Some add that the one exception to this rule, hence the most peaceful religion of all, is Islam. We have all heard about jihad, thinking this is the “holy war” par excellence, but now we are told that we have been mistaken all along. Even Osama bin Laden didn’t know true Islam, he was wholly wrong about the meaning of jihad. They assure us that jihad is merely an inner struggle against the evil in ourselves, not a war against unbelievers. At the very most, it can be a struggle in self-defence when the unbelievers attack us. Let us see what the truth of this can be.


Dharma Yuddha

The proverbial war in the Hindu worldview is the great war of the Bharata clan, on which the mega-epic Mahabharata elaborates. This epic philosophizes profusely on the principles of dharma yuddha even as it describes the successive episodes of a real-life war. Yuddha means “struggle, war”. Dharma, “sustenance, that which sustains”, effectively means “maintaining the correct relation between the part and the whole”, “playing your specific role in the whole that you are part of”. It approximately means both “religion” in the sense of “relating to the cosmos” and “ethics” in the sense of “correctly relating to the beings around you”. Dharma yuddha means “struggle in accordance with ethics/Dharma”, “chivalrous war”. But does the epic describe a dharma yuddha at all?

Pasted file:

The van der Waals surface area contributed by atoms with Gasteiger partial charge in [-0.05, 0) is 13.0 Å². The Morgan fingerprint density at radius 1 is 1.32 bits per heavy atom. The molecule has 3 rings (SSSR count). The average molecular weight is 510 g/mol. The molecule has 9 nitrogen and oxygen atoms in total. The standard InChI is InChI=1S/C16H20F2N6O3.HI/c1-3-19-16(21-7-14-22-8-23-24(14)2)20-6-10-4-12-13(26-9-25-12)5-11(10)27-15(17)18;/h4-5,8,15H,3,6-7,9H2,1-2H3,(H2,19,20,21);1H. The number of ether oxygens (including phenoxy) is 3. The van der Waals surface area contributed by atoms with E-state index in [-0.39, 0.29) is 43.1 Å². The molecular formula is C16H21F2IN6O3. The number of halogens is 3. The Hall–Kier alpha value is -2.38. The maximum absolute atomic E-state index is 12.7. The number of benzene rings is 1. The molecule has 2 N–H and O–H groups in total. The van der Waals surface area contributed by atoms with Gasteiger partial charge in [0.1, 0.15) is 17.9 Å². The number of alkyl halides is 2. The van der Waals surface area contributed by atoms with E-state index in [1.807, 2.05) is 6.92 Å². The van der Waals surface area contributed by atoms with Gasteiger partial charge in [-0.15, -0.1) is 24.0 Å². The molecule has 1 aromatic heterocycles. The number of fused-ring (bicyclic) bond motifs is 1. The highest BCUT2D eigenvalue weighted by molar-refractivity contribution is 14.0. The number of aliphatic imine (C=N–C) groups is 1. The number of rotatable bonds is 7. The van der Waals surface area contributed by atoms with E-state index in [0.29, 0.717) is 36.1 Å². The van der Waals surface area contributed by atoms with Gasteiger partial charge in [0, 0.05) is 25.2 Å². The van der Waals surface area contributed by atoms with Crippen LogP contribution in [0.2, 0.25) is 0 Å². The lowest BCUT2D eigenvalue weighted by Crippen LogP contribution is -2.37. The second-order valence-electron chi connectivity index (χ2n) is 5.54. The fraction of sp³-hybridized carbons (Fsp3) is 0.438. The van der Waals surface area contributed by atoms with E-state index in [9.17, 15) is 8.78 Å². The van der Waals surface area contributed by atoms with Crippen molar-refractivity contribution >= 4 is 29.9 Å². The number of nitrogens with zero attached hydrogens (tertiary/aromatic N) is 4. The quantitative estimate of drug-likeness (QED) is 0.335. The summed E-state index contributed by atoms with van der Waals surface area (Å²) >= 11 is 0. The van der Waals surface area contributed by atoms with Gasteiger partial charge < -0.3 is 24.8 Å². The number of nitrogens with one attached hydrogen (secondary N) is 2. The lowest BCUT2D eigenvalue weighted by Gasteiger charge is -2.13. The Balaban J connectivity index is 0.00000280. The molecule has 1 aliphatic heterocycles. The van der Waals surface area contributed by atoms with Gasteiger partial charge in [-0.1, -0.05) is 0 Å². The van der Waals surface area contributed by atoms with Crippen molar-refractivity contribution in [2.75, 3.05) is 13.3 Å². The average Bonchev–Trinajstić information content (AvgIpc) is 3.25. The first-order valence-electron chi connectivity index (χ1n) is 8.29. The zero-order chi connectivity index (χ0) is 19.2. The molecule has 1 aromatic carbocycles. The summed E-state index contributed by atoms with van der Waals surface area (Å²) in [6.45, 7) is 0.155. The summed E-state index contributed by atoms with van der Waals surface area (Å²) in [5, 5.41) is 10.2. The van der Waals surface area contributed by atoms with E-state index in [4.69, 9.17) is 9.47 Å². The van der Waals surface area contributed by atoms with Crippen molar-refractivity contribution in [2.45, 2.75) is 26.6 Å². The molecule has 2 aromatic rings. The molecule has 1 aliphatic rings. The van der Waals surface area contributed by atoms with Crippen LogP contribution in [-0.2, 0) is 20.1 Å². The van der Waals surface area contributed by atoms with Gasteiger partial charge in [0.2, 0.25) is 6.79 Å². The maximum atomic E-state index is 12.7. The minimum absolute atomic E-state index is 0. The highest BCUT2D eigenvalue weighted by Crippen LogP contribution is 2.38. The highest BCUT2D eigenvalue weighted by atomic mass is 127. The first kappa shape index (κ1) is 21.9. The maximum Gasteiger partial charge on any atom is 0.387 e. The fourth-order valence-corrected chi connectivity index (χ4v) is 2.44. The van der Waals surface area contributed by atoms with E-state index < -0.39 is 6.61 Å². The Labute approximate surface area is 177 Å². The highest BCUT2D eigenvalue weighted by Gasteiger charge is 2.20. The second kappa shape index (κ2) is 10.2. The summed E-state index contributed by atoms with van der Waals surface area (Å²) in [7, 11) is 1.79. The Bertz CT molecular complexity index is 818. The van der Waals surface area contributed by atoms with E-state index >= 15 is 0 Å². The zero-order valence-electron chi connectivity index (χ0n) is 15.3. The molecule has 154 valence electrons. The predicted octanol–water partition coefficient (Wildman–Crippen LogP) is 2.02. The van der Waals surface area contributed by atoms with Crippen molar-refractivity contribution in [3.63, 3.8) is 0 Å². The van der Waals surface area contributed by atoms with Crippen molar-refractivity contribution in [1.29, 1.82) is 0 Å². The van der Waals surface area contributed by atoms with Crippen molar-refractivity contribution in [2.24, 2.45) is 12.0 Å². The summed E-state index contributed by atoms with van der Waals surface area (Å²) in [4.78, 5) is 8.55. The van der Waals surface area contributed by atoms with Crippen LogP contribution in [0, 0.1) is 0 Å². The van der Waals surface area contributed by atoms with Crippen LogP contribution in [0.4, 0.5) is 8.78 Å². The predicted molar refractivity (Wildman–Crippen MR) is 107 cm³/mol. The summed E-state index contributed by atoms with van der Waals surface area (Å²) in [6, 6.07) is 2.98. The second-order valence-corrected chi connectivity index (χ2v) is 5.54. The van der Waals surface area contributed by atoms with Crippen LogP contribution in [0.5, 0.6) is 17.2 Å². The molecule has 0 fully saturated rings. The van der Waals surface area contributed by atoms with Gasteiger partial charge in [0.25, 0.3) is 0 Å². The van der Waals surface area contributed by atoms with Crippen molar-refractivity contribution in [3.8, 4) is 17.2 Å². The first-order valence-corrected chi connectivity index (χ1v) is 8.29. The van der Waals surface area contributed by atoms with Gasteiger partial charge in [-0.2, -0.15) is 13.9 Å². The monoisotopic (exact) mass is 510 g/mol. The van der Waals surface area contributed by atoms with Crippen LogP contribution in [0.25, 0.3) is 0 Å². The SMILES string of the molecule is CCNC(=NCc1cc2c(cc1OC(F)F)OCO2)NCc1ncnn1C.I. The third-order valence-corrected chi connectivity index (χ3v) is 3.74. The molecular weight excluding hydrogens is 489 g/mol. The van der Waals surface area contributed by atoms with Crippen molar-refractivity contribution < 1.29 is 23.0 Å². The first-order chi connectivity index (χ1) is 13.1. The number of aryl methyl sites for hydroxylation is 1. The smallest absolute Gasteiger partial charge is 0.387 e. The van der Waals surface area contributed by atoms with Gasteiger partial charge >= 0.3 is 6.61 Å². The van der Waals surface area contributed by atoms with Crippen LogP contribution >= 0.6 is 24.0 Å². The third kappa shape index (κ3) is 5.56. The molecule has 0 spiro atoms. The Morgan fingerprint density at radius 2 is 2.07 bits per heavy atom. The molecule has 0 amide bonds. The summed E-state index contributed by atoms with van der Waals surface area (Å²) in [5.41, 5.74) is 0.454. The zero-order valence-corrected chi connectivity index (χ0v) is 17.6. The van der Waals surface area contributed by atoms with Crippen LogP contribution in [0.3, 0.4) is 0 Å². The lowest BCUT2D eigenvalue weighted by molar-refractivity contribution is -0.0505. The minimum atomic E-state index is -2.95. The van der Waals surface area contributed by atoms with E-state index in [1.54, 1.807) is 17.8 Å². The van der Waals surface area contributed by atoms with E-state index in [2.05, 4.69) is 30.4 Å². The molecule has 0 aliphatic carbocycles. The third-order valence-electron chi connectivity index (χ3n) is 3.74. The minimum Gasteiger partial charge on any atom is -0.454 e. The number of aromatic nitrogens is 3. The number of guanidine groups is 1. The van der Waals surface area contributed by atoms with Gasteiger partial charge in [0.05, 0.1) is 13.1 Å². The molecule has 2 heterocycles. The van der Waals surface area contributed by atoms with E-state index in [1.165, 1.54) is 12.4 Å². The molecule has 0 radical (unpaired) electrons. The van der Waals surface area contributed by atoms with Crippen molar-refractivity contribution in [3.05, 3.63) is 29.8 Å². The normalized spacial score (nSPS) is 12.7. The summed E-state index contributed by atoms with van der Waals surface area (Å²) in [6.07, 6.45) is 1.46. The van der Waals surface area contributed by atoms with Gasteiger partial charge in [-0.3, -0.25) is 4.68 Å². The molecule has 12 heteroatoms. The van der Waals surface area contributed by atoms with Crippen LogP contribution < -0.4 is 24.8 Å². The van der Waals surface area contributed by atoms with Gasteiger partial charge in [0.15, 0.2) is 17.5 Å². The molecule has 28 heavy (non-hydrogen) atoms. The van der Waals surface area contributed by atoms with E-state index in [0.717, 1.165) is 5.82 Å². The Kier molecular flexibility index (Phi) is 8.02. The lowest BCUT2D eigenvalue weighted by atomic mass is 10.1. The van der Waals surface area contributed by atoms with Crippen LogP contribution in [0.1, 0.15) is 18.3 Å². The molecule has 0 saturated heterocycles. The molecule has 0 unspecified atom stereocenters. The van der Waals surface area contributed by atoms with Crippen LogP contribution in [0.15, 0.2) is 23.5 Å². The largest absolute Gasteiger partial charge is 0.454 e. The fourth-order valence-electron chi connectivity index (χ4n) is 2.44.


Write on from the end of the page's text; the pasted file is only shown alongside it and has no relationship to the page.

First off, there is no religious conflict on the horizon. The Bharata war pits two branches of the same family against each other. They practise the same religious tradition, just as they have the same teachers, live in the same area, speak the same language and share the same ethnicity. Clearly, dharma yuddha does not mean “war against the unbelievers”. No command is given anywhere to take up hostilities with a religious out-group, nor with any linguistic or ethnic or any other group either. Coincidence has it that two groups of cousins are in a position to compete for the same throne, and attempts at finding a peaceful compromise fail.